Tia Harceg, BCCGE Steering Commitee

Creston resident Tia Harceg works for the Regional District of Central Kootenay as both an office worker and fitness instructor. In addition she’s a rehabilitation assistant and off-ice trainer for the Creston Thunder Cats Junior B hockey team. Not surprisingly for such an active, health-conscious person, Tia plays outdoor sports in her spare time. “Environmental health is often overshadowed by individual health, but it’s still very important,” she says. “We’re fortunate to live in B.C. because we have the resources to provide greener energy and therefore improve our overall health.”


Yolanda Lora, BCCGE Steering Commitee

In the 16 years following her arrival from Mexico City, Yolanda Lora has lived all over the Lower Mainland, finally settling in Maple Ridge. Married with three children, she’s an executive assistant with an employment agency. She volunteers with Scouts and, when possible, her kids’ school. “Since coming here I’ve found so much to appreciate: natural beauty, plentiful resources and a high standard of living,” Yolanda says. “This is a place where we can take the time to develop resources properly for the sake of our kids, and theirs too.”



Jay McGarva, BCCGE Steering Commitee

Maple Ridge resident Jay McGarva worked in real estate and ran her own business before becoming district manager of a monument company. A very busy volunteer schedule has included kids’ sports, Boy Scouts, Girl Guides and the Burnaby Board of Trade. She’s a recipient of the City of Burnaby Volunteer Award and president of the Burnaby Symphony Orchestra. Jay has two adult children and a granddaughter. “When you think of it, energy and the environment each affect so many aspects of life,” she says. “We have to make sure they complement each other.”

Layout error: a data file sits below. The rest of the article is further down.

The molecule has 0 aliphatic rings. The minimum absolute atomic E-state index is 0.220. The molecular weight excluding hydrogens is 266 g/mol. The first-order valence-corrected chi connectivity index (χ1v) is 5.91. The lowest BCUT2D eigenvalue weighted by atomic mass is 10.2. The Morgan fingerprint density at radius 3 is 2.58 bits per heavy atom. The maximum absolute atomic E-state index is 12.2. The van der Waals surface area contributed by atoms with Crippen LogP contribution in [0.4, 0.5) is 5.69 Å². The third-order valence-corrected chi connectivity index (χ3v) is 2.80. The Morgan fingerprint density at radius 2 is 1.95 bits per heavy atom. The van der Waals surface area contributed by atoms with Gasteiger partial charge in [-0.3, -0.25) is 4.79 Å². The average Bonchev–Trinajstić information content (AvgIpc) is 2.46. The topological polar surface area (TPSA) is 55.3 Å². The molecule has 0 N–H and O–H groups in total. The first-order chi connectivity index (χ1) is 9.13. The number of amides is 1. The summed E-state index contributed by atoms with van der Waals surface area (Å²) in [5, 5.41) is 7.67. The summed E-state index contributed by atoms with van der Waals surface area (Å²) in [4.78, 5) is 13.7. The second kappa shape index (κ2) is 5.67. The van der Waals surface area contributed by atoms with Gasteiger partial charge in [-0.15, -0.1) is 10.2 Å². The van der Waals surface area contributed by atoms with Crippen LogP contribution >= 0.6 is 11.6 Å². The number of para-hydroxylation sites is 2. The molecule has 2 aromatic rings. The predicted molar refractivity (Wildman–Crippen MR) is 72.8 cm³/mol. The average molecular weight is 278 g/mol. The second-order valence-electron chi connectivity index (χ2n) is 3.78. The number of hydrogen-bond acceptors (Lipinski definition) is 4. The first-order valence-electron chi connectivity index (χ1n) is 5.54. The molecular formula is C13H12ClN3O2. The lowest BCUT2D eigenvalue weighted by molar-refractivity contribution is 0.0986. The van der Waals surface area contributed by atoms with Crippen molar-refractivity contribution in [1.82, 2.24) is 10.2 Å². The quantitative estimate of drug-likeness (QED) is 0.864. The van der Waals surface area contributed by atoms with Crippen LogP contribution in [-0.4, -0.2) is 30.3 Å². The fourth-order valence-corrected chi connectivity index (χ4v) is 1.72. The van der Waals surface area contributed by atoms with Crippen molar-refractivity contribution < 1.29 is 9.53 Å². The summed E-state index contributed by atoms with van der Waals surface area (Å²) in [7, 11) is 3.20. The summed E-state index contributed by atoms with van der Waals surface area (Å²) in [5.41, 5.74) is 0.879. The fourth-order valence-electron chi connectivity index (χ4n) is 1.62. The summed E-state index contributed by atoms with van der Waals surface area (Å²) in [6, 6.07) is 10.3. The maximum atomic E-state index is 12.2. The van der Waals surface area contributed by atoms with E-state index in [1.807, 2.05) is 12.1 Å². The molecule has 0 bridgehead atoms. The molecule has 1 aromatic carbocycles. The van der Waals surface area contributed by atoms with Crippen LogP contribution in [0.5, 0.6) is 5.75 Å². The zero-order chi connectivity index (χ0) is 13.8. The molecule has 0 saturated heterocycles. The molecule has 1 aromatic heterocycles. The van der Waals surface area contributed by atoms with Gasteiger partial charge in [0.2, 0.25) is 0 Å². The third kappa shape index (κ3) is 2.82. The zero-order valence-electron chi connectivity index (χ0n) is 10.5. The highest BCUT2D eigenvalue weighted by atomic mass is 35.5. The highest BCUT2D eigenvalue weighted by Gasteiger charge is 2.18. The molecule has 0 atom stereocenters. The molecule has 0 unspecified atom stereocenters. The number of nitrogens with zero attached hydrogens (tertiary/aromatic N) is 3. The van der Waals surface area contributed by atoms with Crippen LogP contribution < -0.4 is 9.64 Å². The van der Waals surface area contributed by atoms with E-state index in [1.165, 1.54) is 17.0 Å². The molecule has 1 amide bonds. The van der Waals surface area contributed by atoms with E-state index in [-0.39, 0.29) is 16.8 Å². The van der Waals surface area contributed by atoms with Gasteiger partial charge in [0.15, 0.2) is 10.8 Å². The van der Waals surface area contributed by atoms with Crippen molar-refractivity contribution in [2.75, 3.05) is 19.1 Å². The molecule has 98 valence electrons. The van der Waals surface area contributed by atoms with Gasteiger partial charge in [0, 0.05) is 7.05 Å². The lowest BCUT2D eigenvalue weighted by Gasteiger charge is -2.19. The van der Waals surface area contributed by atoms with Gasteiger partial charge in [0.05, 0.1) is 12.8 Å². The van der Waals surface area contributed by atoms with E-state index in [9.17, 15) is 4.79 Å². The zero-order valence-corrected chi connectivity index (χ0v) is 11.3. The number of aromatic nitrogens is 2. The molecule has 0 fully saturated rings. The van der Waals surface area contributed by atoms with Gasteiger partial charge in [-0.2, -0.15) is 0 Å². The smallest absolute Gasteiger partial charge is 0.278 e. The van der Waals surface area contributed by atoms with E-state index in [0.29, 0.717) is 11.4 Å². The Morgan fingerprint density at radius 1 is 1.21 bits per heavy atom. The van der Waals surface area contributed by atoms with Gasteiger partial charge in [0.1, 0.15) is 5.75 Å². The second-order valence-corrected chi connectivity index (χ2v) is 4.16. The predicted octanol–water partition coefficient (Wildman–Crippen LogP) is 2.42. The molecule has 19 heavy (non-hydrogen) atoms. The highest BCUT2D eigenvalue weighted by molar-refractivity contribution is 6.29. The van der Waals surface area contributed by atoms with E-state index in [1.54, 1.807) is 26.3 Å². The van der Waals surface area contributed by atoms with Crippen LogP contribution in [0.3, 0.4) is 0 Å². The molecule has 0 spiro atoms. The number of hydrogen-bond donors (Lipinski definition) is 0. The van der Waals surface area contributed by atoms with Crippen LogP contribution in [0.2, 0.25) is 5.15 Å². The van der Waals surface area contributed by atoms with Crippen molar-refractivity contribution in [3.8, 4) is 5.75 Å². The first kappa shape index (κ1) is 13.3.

Fred Reemeyer, BCCGE Steering Commitee

With 25 years in the mobile radio communications business, Fred Reemeyer has travelled B.C. extensively, seeing many remote communities. Partly as a result, the father of two teens became concerned about sustainability. “In my business I’ve had the opportunity to learn about alternative energy sources and find it fascinating,” he says. “I’ve followed the progress of run of river, I’ve seen how solar can displace diesel and I’m becoming more interested in tidal energy. I don’t think enough people realize how much this can mean to people in isolated areas.”



Robert Ruf, BCCGE Steering Commitee

A past appointee to the provincial Citizens’ Conservation Council on Climate Action, Robert Ruf is currently the Director of Enrolment Services and Registrar at Bow Valley College and resides in Calgary with his wife and son. Robert’s awareness of green energy began in the early 1980s while working at a Canada Agriculture research station which housed a wind turbine. His interest grew during MBA studies in science and technology. “A transition to green energy is not only essential for our planet but will bolster the economy,” he says. “With the recent birth of our son, a healthy environment has become even more important to me.”


Mike Taylor, BCCGE Steering Commitee

Mike Taylor is a sales, marketing and management professional who lives in Coquitlam. Outdoor recreation ranks high on his family’s list of activities, which include camping, fishing and swimming. This appreciation of the outdoors enhances his concern for the environment. “I think British Columbians have been blessed with a wonderful legacy,” Mike says. “But we also have a duty to be responsible stewards of the environment. So when it comes to producing energy, we have to use sustainable practices.”